Schlessinger v. Valspar Corp., No. 11-4430 (2d Cir. 2012)

Annotate this Case
Justia Opinion Summary

Plaintiffs purchased furniture from the Fortunoff store and purchased a furniture protection plan. Defendant sold the plans to Fortunoff, which in turn sold them to plaintiffs. After the Fortunoff store closed and the company went into bankruptcy, defendant rejected plaintiffs’ claims under the plan. Plaintiffs filed a putative class action alleging breach of contract, that the store closing termination clause in the plan violated New York General Business Law 395-a, and deceptive business practices in violation of General Business Law 36 349. The district court dismissed, holding that there was no implied cause of action under 395-a. The Second Circuit certified to the New York Court of Appeals: May parties seek to have contractual provisions that run contrary to General Business Law 395-a declared void as against public policy? May plaintiffs bring suit pursuant to 349 on the theory that defendants deceived them by including a contractual provision that violates 395-a and later enforcing this agreement?

The court issued a subsequent related opinion or order on July 24, 2013.

Download PDF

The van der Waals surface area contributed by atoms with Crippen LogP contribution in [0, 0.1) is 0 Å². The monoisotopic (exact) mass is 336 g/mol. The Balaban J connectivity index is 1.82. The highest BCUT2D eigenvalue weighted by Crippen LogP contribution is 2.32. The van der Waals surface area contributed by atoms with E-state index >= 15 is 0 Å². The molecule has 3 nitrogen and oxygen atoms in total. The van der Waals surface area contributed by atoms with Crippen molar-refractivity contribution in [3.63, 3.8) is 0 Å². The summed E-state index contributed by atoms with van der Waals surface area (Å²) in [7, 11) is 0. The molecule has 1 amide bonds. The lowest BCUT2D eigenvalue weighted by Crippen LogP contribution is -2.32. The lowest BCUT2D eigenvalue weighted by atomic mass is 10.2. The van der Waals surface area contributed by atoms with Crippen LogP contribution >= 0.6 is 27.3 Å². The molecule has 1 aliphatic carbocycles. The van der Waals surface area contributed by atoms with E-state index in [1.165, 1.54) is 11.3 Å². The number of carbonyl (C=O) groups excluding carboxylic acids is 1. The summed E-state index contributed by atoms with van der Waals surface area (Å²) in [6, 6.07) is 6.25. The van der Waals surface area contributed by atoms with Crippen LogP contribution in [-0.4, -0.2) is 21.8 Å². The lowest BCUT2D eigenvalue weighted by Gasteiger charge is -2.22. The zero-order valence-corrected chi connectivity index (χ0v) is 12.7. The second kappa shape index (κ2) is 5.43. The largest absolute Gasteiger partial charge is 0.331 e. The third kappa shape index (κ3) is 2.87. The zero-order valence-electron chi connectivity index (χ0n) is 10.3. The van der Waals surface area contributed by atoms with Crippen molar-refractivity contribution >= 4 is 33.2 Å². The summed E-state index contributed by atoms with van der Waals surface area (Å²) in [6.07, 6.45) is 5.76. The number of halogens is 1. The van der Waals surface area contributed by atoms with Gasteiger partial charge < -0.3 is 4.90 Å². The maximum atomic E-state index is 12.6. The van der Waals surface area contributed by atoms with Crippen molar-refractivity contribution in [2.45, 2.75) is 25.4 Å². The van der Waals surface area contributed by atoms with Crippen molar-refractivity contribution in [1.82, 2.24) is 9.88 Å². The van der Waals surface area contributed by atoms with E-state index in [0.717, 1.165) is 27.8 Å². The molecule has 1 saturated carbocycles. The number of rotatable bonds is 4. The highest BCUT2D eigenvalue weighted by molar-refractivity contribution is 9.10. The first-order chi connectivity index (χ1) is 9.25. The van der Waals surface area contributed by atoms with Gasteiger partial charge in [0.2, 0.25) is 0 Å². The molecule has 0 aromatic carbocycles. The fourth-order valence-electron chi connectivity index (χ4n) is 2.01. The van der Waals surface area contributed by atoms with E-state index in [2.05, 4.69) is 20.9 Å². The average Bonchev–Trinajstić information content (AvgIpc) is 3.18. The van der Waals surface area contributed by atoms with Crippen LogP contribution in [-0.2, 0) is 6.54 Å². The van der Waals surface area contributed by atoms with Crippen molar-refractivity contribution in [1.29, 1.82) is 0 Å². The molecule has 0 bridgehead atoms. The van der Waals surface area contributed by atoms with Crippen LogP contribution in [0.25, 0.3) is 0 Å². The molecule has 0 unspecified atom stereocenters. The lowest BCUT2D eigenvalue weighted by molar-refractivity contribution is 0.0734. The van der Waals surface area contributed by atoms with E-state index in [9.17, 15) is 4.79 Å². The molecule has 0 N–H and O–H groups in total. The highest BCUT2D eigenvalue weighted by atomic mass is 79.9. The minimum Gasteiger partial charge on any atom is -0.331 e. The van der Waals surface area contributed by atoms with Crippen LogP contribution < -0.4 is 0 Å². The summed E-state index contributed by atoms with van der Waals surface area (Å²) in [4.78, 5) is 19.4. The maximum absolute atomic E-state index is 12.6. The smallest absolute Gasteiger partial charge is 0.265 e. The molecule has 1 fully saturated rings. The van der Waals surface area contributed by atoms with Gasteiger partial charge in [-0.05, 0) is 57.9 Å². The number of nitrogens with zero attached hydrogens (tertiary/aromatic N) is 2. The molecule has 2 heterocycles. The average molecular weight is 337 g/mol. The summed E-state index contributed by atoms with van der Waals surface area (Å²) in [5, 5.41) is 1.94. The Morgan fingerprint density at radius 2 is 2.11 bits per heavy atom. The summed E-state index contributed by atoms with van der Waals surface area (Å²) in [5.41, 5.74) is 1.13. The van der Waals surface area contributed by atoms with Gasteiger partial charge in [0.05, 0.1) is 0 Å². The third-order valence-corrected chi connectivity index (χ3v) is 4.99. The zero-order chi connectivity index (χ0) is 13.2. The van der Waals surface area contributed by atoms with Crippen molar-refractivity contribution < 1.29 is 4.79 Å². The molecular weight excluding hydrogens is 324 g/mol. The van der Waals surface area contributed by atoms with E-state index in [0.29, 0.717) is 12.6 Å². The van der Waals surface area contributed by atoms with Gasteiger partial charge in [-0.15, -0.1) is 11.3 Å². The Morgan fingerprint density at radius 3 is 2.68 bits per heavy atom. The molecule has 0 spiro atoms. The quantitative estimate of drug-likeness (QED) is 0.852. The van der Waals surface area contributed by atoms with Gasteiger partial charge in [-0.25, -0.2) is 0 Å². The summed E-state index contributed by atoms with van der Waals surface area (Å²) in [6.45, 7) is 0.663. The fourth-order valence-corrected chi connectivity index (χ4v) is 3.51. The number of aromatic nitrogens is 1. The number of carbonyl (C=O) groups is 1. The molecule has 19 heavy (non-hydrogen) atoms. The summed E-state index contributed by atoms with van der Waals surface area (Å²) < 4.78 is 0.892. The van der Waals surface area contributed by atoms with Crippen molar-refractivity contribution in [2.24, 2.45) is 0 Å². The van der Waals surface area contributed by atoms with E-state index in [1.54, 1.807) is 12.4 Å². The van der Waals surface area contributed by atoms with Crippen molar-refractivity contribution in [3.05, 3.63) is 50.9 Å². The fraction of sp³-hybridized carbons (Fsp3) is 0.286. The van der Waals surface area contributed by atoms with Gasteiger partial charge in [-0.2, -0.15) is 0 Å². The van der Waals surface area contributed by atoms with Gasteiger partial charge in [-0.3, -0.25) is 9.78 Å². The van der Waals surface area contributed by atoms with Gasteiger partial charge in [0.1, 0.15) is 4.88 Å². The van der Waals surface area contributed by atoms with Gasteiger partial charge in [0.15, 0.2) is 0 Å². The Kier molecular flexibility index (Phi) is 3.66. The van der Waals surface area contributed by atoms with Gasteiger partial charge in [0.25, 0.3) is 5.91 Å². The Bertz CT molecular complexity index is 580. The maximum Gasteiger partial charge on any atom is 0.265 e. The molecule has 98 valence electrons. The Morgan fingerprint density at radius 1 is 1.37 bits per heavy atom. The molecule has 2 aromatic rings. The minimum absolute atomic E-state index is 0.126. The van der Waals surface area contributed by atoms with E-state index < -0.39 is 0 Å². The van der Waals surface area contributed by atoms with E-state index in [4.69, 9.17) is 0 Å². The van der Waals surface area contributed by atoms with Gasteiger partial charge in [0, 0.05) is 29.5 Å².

11-4430-cv Schlessinger v. Valspar Corp. 1 2 3 4 5 6 7 8 9 10 11 12 13 14 15 16 17 18 19 20 21 22 23 24 25 26 27 28 29 30 31 32 33 34 35 36 37 38 39 40 UNITED STATES COURT OF APPEALS For the Second Circuit _______________________________ August Term, 2011 (Submitted: March 29, 2012 Decided: July 10, 2012) Docket No. 11-4430-cv _______________________________ LORI SCHLESSINGER, BRENDA PIANKO, Plaintiffs-Appellants, v. VALSPAR CORPORATION, Defendant-Appellee. _______________________________ Before: STRAUB, POOLER, Circuit Judges, and KORMAN, District Judge.* _______________________________ On appeal from an Order dated September 23, 2011 by the United States District Court for the Eastern District of New York (Denis R. Hurley, Judge) granting Defendant-Appellee s motion to dismiss for failure to state a claim upon which relief can be granted. Plaintiffs brought this putative class action alleging that they purchased furniture maintenance agreements containing a termination clause that runs afoul of New York General Business Law § 395-a. Plaintiffs brought a breach of contract claim on the theory that because the provision violated § 395-a, it should be struck from the contract. The defendant would then be in breach of the remaining terms, which required defendant to service plaintiffs furniture. Plaintiffs also alleged that defendant had committed a deceptive business practice in violation of General Business Law § 349 by misleading them about the substance of their legal rights. The District Court dismissed both claims, holding that neither action was maintainable because there was no implied cause of action under § 395-a. Because the determination of this case requires the resolution of two novel issues of state law, we CERTIFY two questions to the New York Court of Appeals: (1) May parties seek to have contractual provisions that run contrary to General Business Law § 395-a * The Honorable Edward R. Korman, District Judge, United States District Court for the Eastern District of New York, sitting by designation. 1 1 2 3 4 5 6 7 8 9 10 11 12 13 14 declared void as against public policy? and (2) May plaintiffs bring suit pursuant to § 349 on the theory that defendants deceived them by including a contractual provision that violates § 395-a and later enforcing this agreement? _________________________________ 15 Plaintiffs-Appellants Lori Schlesssinger ( Schlessinger ) and Brenda Pianko ( Pianko ) DANIEL A. EDELMAN, Cathleen M. Combs, Edelman, Combs, Latturner & Goodwin, LLC, Chicago, IL, Lawrence Katz, Law Offices of Lawrence Katz, Cedarhurst, NY, for Plaintiffs-Appellants. PAULA J. MORENCY, Aphrodite Kokolis, Jeannice D. Williams, Schiff Hardin LLP, Chicago, IL, David Jacoby, Schiff Hardin LLP, New York, NY, for Defendant-Appellee. _________________________________ STRAUB, Circuit Judge: 16 (collectively plaintiffs ) appeal from a judgment of the United States District Court for the 17 Eastern District of New York (Denis R. Hurley, Judge), dismissing their complaint for failure to 18 state a claim upon which relief can be granted. Plaintiffs argue that they purchased a furniture 19 maintenance agreement from Defendant-Appellee Valspar Corporation ( Valspar ) that 20 contained a termination provision that runs contrary to New York General Business Law § 395- 21 a, which prohibits the termination of maintenance agreements except for specified reasons. They 22 brought suit for common law breach of contract and for deceptive business practices under New 23 York General Business Law § 349. The District Court held that both causes of action were 24 unavailable because § 395-a provided for no implied private right of action and plaintiffs could 25 not use breach of contract and § 349 claims as a vehicle for asserting violations of § 395-a. For 26 the reasons below, because we find that resolution of this appeal depends upon novel issues of 27 state law, we certify questions to the New York Court of Appeals. 2 1 2 BACKGROUND Schlessinger and Piakno both separately purchased furniture from Fortunoff department 3 store ( Fortunoff ). They also opted to purchase a furniture protection plan ( the Plan ). 4 Defendant Valspar Corporation ( Valspar ), acting under the trade name Guardsman, sold the 5 plans to Fortunoff, which in turn sold them to Schlessinger and Pianko. 6 Pursuant to each Plan, Valspar agreed to repair or replace the covered furniture in the 7 event that it suffered certain kinds of damage. In carrying out its obligations under the Plan, 8 Valspar could provide service ranging from providing a cleaning kit to refunding the purchase 9 price in the form of store credit or cash. Each Plan also contained a clause providing as follows: 10 11 If Guardsman determines that the reported stain or damage is covered under this Protection Plan, Guardsman will perform one or more of the following: . . . 12 13 14 15 16 17 18 If the particular store location where you originally purchased your furniture ( Store ) has closed, no longer carries Guardsman as a supplier, changed ownership, or has stopped selling new furniture since your purchase, Guardsman will give you a refund of the original purchase price of this Protection Plan. Plaintiffs refer to this provision as the store closure provision. Since plaintiffs purchased these plans, Fortunoff has filed for bankruptcy and ceased 19 operations. Pianko s furniture has since been damaged in a manner she claims is covered by the 20 Plan, and she made a claim on approximately April 14, 2010. Valspar rejected the claim, citing 21 the store closure provision. 22 Although the complaint does not specify, it appears that Schlessinger has not attempted to 23 file a claim under her Plan or had any further contact with Valspar. It also appears that she has 24 not received a refund for the purchase price of her Plan, even though Valspar presumably would 25 refuse to fix or replace her furniture if she were to make such a claim. Schlessinger asserts a 26 claim under § 349, but does not assert a breach of contract claim. 3 1 Plaintiffs brought this putative class action in the Eastern District of New York. They 2 allege that the store closure provision violates New York General Business Law § 395-a, which 3 generally prohibits service providers from terminating maintenance agreements with certain 4 narrow exceptions. It provides: 5 6 7 8 9 2. No maintenance agreement covering parts and/or service shall be terminated at the election of the party providing such parts and/or service during the term of the agreement unless prior to or upon delivery of a copy of the agreement the buyer is notified in writing that the agreement may be cancelled for: a. non-payment; or 10 11 12 13 14 15 16 b. use of the item primarily for commercial purposes, unless the agreement so provides. When a maintenance agreement is terminated because of use of the item primarily for commercial purposes, the party providing the parts and/or service must reimburse the buyer on a pro rata basis for the remaining period of time or mileage for the unused portion of the maintenance agreement less the cost of any parts and/or service already provided from the date of termination; or 17 18 19 20 21 22 23 24 25 c. change in the buyer s residence beyond the disclosed service area, except where the buyer provides transportation or shipping to and from the site of service. When a maintenance agreement is terminated because of a change in the buyer s residence beyond the disclosed service area, either the buyer or the party providing the parts and/or service may terminate the maintenance agreement. Reimbursement to the buyer shall be made on a pro rata basis for the remaining period of time or mileage for the unused portion of the maintenance agreement from the date of notice of change in the buyer s residence. 26 N.Y. Gen. Bus. Law § 395-a(2). The statute allows the New York Attorney General to institute 27 an action for enforcement of this section and provides that a violation . . . shall be punishable by 28 a civil penalty of not more than three hundred dollars. Id. § 395-a(4). 29 Plaintiffs brought two causes of action. First, they alleged that Valspar breached the 30 terms of the service agreement. They argue that the store closure provision violated § 395-a 31 because it allowed Valspar to terminate the Plan for a reason that does not fit into § 395-a s 32 narrow grounds for termination. The language, according to plaintiffs, should therefore be 4 1 excised from the contract. Valspar would then be in breach of the remaining terms of the Plan 2 because it did not service Pianko s furniture as required. Second, plaintiffs allege that Valspar 3 violated General Business Law § 349, which prohibits deceptive business practices aimed at 4 consumers. They argue that by including the store closure provision in the Plan, Valspar misled 5 them about their rights under New York law. They also argue that denying the claims based on 6 the store closure provision was itself a deceptive practice. 7 Valspar moved to dismiss the complaint, arguing that § 395-a does not provide for a 8 private cause of action. Valspar argued that because § 395-a specifically provides the Attorney 9 General the right to bring suit, the statute impliedly forecloses private parties from doing so. 10 Valspar further argued that plaintiffs could not bring suit under either a breach of contract or a § 11 349 theory where the theories incorporate § 395-a. The District Court agreed with Valspar on 12 each point and granted its motion to dismiss in full. 13 DISCUSSION 14 On an appeal from a grant of a motion to dismiss, we review de novo the decision of the 15 district court. Capital Mgmt. Select Fund Ltd. v. Bennett, 680 F.3d 214, 219 (2d Cir. 2012). We 16 accept all factual allegations in the complaint as true, drawing all reasonable inferences in favor 17 of the plaintiff. Tiberio v. Allergy Asthma Immunology of Rochester, 664 F.3d 35, 36 (2d Cir. 18 2011). To survive a motion to dismiss, a complaint must contain sufficient factual matter, 19 accepted as true, to state a claim to relief that is plausible on its face. Ashcroft v. Iqbal, 556 U.S. 20 662, 678 (2009) (internal quotation marks omitted). 21 I. Breach of Contract 22 Plaintiffs argue that the store closure provision violates § 395-a and must be struck from 23 the contract. Once the contract is reformed in this manner, Valspar is in breach of the remaining 5 1 terms because it did not service Pianko s furniture. Valspar argues that to allow such a remedy 2 violates the legislature s clear intent to vest the Attorney General with sole responsibility for 3 enforcing § 395-a. This issue lies at the intersection of two legal doctrines that lead to 4 conflicting results: the doctrine that courts will not enforce illegal contracts and the doctrine that 5 courts should follow clearly expressed legislative intent. 6 As a general rule, New York courts will not enforce illegal contracts. See Stone v. 7 Freeman, 82 N.E.2d 571, 572 (N.Y. 1948) ( It is the settled law of this State (and probably of 8 every other State) that a party to an illegal contract cannot ask a court of law to help him carry 9 out his illegal object, nor can such a person plead or prove in any court a case in which he, as a 10 11 12 basis for his claim, must show forth his illegal purpose. ) The general rule is modified, however, where the illegality concerns the violation of a regulatory statute: 13 14 15 16 17 18 19 [T]he violation of a statute that is merely malum prohibitum will not necessarily render a contract illegal and unenforceable. If the statute does not provide expressly that its violation will deprive the parties of their right to sue on the contract, and the denial of relief is wholly out of proportion to the requirements of public policy the right to recover will not be denied. Benjamin v. Koeppel, 650 N.E.2d 829, 830 (N.Y. 1995). Under this rule, a court may enforce an 20 illegal contract if three requirements are satisfied: (1) the statutory violation is malum 21 prohibitum; (2) the statute that renders the contract illegal does not specifically require that all 22 contrary contracts be rendered null and void; and (3) the penalty imposed by voiding the contract 23 is wholly out of proportion to the requirements of public policy. Id. It is clear that here the 24 first two requirements are satisfied. It is less clear whether voiding the contractual provision is 25 wholly out of proportion to the requirements of public policy. 6 1 The New York Court of Appeals has invoked the above rule when deciding whether to 2 enforce a contract notwithstanding the fact that the plaintiff did not have the license necessary to 3 enter into the contract. See, e.g., Benjamin, 650 N.E.2d 829; Richards Conditioning Corp. v. 4 Oleet, 236 N.E.2d 639 (N.Y. 1968); John E. Rosasco Creameries, Inc. v. Cohen, 11 N.E.2d 908 5 (N.Y. 1937); Johnston v. Dahlgren, 59 N.E. 987 (N.Y. 1901). In Benjamin, for example, the 6 plaintiff was an attorney who was admitted to the bar, but failed to register with the Office of 7 Court Administration. Benjamin, 650 N.E.2d at 830. He referred a case to another law firm in 8 return for a share of any fees earned, and the law firm did not pay. Id. He sued the law firm, and 9 the law firm argued that the fee-sharing agreement was invalid because the lawyer had not 10 complied with the registration requirements. Id. The New York Court of Appeals held that the 11 contract was enforceable. Id. at 832. The court found that the regulation at issue more closely 12 resembles a revenue-raising measure than a program for the protection of public health or 13 morals or the prevention of fraud, id. at 831 (quoting Galbreath-Ruffin Corp. v. 40th & 3rd 14 Corp., 227 N.E.2d 30, 34 (N.Y. 1967)), and that there existed adequate mechanisms to enforce 15 the regulation without imposing a civil forfeiture, id. at 832. 16 Benjamin and its kin are different from the case at bar in several key respects. The 17 illegality in the licensing cases arises from the fact that the plaintiff entered into the contract at 18 all. If the party seeking to enforce the contract had been properly licensed, the subject matter of 19 the contract would be perfectly legal. In contrast, here the legality of the contract does not turn 20 on the licensing of the party seeking enforcement. Rather, plaintiffs point to a particular 21 provision that they argue runs contrary to statute and seek to reform the rest of the contract 22 without the offending provision. Unlike in Benjamin, plaintiffs here do not seek to avoid the 23 entire contract; merely to excise the store closure provision. 7 1 Further, in the licensing cases, there is the potential that the defendant could receive a 2 windfall, essentially receiving service for free. [T]he courts are especially skeptical of efforts 3 by clients or customers to use public policy as a sword for personal gain rather than a shield for 4 the public good. Benjamin, 650 N.E.2d at 831 (quoting Charlebois v. J.M. Weller Assocs., 5 Inc., 531 N.E.2d 1288, 1292 (N.Y. 1988)). If the contract here were to be reformed, plaintiffs 6 would merely receive the benefit of a maintenance agreement that complied with state law. 7 Conversely, the Benjamin plaintiff would lose something if the entire contract were voided, 8 specifically, the value of his services. Valspar here would lose only the right to invoke an illegal 9 contractual provision. This analysis suggests that the penalty imposed by voiding a contractual 10 provision that runs contrary to regulation is not wholly out of proportion to the requirements of 11 public policy. 12 At least one intermediate appellate court has adopted the procedure that plaintiffs 13 advance here. In Caruso v. Allnet Communication Servs., Inc., the plaintiffs argued that a 14 provision of an employment contract was void and sought to bring a breach of contract suit under 15 the remaining terms of the contract. Brief for Appellant at 26, Caruso v. Allnet Commc n Servs, 16 Inc., 662 N.Y.S.2d 468, (N.Y. App. Div. 1st Dep t 1997). The trial court dismissed this claim, 17 holding that the sole remedy for violation of the regulation at issue was an enforcement action by 18 the Commissioner of Labor. Id. The First Department reversed, stating, Rather than consider 19 the illegal contract as void in toto, the better view is to sever the offending provision and 20 validate the basic agreement; under this approach, there is a cause of action for breach of the 21 valid remainder of the contract. 662 N.Y.S.2d at 469-470. 22 23 Were we to end our analysis here, we could conclude that the offending store closure provision should be read out of the Plan and that plaintiffs should be able to bring a suit for 8 1 breach of contract pursuant to the remaining terms of the Plan. But this outcome is in tension 2 with the outcome that is suggested by the law of implied causes of action. The law of implied 3 causes of action demands that we carefully consider legislative intent, and the evidence here 4 suggests that the New York legislature did not intend to create a private cause of action for 5 § 395-a. 6 At the outset, it should be noted that there is some question as to whether this body of law 7 is applicable at all. The doctrine speaks of an implied private right of action. See, e.g., Sheehy 8 v. Big Flats Cmty. Day, Inc., 541 N.E.2d 18, 22 (N.Y. 1989). The usual implied private right of 9 action case seeks to fashion a tort remedy from the violation of a statutory provision. In Sheehy, 10 for example, a minor was served alcohol and later injured while intoxicated. Id. at 19. She 11 brought suit pursuant to law prohibiting the sale of alcohol to minors, and the court held that this 12 regulation did not provide for the private right of action the plaintiff sought. Id. at 22. Strictly 13 speaking, this case is different because the common law of contracts provides the right of action. 14 Nonetheless, one intermediate appellate court has analyzed a similar case under the 15 doctrine of implied private right of action. Rhodes v. Herz, 920 N.Y.S.2d 11 (N.Y. App. Div. 1st 16 Dep t 2011). In Rhodes, the court considered whether a contract should be deemed void because 17 one party did not comply with state licensing requirements. Id. at 13. Despite the fact that there 18 is a substantial body of law analyzing such cases under the doctrine of illegal contracts, the court 19 instead analyzed the case as an implied right of action and concluded that the only available 20 remedy was an administrative remedy. Id. at 15-16. 21 If this issue were to be analyzed as one of implied right of action, the proper conclusion 22 could be that the legislature did not evince the requisite intent to void provisions that were 23 contrary to § 395-a. In determining whether an implied private right of action exists under a 9 1 statute, the courts are to consider three factors: (1) whether the plaintiff is one of the class for 2 whose particular benefit the statute was enacted; (2) whether recognition of a private right of 3 action would promote the legislative purpose; and (3) whether creation of such a right would be 4 consistent with the legislative scheme. Sheehy, 541 N.E.2d at 20. 5 The District Court properly concluded that the first two factors are satisfied here. The 6 legislature intended to protect purchasers of maintenance agreements in enacting the statute, and 7 recognizing a private right of action would promote the purpose of protecting such purchasers. 8 But the legislature does not seem to have expressed an intent for there to be a remedy of voiding 9 contrary provisions. Section 395-a expressly provides that the Attorney General may bring suit 10 against those who violate its mandate, so a private right of action would not be consistent with 11 legislative intent. 12 As the New York Court of Appeals has recognized, the New York legislature specifically 13 amended § 349 of the General Business Law to provide for a private right of action. See Varela 14 v. Investors Ins. Holding Corp., 615 N.E. 2d 218, 219 (N.Y. 1993). In doing so, it evinced an 15 intent to exclude a private right of action in other portions of the General Business Law. Id. 16 Furthermore, the General Business Law is usually very specific in declaring that certain 17 contractual provisions are unenforceable as against public policy. See, e.g., NY. Gen. Bus. Law 18 § 23(b) (waiver of warranty for vehicles purchased at auction); id. § 198-a(i) (waiver of warranty 19 for a new motor vehicle); id. § 340(1) (agreements in restraint of trade); id. § 349-b(11) (waiver 20 of rights when purchasing telephone equipment); id. § 349-d (waiver of rights in contracts for 21 energy services); id. § 394-b (contracts for physical or social skills . . . measured by the life of 22 the person receiving such instruction ); id. § 399-c (mandatory arbitration clauses in certain 23 consumer contracts); id. § 627 (waiver of rights in health club contracts). This is merely a 10 1 sampling of the panoply of provisions in the General Business Law rendering certain contracts 2 void. Given the absence of such a provision in § 395-a, it seems that the legislature did not 3 intend to provide for an implied right to void provisions that run contrary to its dictates. 4 If we were to consider either line of cases in isolation, we would reach contrary 5 conclusions. Further, resolution of which doctrine (or another) applies could have implications 6 for regulations beyond § 395-a. We thus believe that it is better for us to defer to the New York 7 Court of Appeals for resolution of this important issue of state law. 8 II. 9 General Business Law § 349 Plaintiffs argue that by including the store closure provision in the Plan and later denying 10 Pianko s claim on the basis of the store closure provision, Valspar committed a deceptive 11 business practice in violation of § 349.1 Although their legal theory is somewhat unclear, 12 plaintiffs appear to argue that through these actions, Valspar deceived them as to the substance of 13 their legal rights. 14 The District Court dismissed these claims, holding that it was bound by our prior 15 holdings in Conboy v. AT&T Corp., 241 F.3d 242, 258 (2d Cir. 2001) and Broder v. Cablevision 16 Sys. Corp., 418 F.3d 187, 199 (2d Cir. 2005). In Conboy, the plaintiff couched a violation of 17 General Business Law § 601 which prohibits the placement of debt collection phone calls at 18 inappropriate hours, but allows for no private right of action as a deceptive business practice 19 under § 349. We held that plaintiffs cannot thwart legislative intent by couching a Section 601 20 claim as a Section 349 claim. Conboy, 241 F.3d at 258.2 1 New York General Business Law § 349(a) provides, Deceptive acts or practices in the conduct of any business, trade or commerce or in the furnishing of any service in this state are hereby declared unlawful. 2 Plaintiffs argue that we should limit Conboy and Broder to their facts. In both cases, the plaintiffs failed to allege a deceptive practice. In Conboy, for example, the plaintiffs argued that the defendants committed a deceptive practice 11 1 After we decided Conboy and Broder, the Second Department considered a similar case 2 and came to a different result. See Llanos v. Shell Oil Co., 866 N.Y.S.2d 309, 310-311 (N.Y. 3 App. Div. 2d Dep t 2008). In Llanos, the court considered whether a violation of the laws 4 regulating gift cards could constitute a deceptive practice. Id. The court observed that, under 5 established New York law, statutory remedies are generally considered to be cumulative of 6 common law remedies, the assumption being that statutes will abrogate existing remedies 7 expressly. Id. at 310. The court held that the same rule should apply for existing statutory 8 remedies. Id. at 311. Because § 396-i did not expressly make an Attorney General action the 9 exclusive remedy, § 349 remedies were still presumed to exist where the plaintiff alleged some 10 deceptive practice that also violated a regulatory provision. Id. 11 The Llanos court began its analysis by observing that it was not deciding whether a 12 violation of General Business Law § 396-i, which governs gift cards, contains an implied private 13 right of action. Id. at 310. It is therefore arguable that Llanos is distinguishable from the case 14 here, where it seems clear that plaintiffs could not bring suit alleging a violation of § 395-a 15 independent of a breach of contract or § 349 claim. But the language of Llanos suggests that 16 such a distinction is inappropriate. The Llanos court seems to hold that the existence of a private 17 right of action under § 396-i is irrelevant to whether plaintiffs may bring a § 349 claim. 18 As above, we believe it more appropriate for the New York Court of Appeals to resolve 19 this important issue of state law. The resolution of this issue turns on legislative intent, and we 20 believe that the Court of Appeals is in a better position to assess the intent of the New York 21 legislature. Accordingly, we certify a second question regarding this issue. by calling them at inappropriate times. In addition to holding that there could be no § 349 cause of action that incorporated another regulatory statute without a private right of action, we observed that this practice was not actually deceptive. Conboy, 241 F.3d at 258. Although both findings factored into our analysis, the better reading of Conboy is that each functioned as independent bases for decision. 12 1 CONCLUSION 2 For the foregoing reasons and pursuant to New York Court of Appeals Rule 500.27 and 3 Local Rule 27.2 of this court, we respectfully CERTIFY to the Court of Appeals the following 4 questions: 5 6 1. May parties seek to have contractual provisions that run contrary to General Business Law § 395-a declared void as against public policy? 7 8 9 2. May plaintiffs bring suit pursuant to § 349 on the theory that defendants deceived them by including a contractual provision that violates § 395-a and later enforcing this agreement? 10 As is our practice, we do not intend to limit the scope of the Court of Appeals analysis 11 through the formulation of our question, and we invite the Court of Appeals to expand upon or 12 alter [these] question[s] as it should deem appropriate. Joseph v. Athanasopoulos, 648 F.3d 58, 13 68 (2d Cir. 2011). 14 It is hereby ORDERED that the Clerk of this Court transmit to the Clerk of the New 15 York Court of Appeals this opinion as our certificate, together with a complete set of the briefs, 16 the appendix, and the record filed in this court by the parties. The parties shall bear equally all 17 fees and costs that may be imposed by the New York Court of Appeals in connection with this 18 certification. This panel will resume its consideration of this appeal after the disposition of this 19 certification by the New York Court of Appeals. 13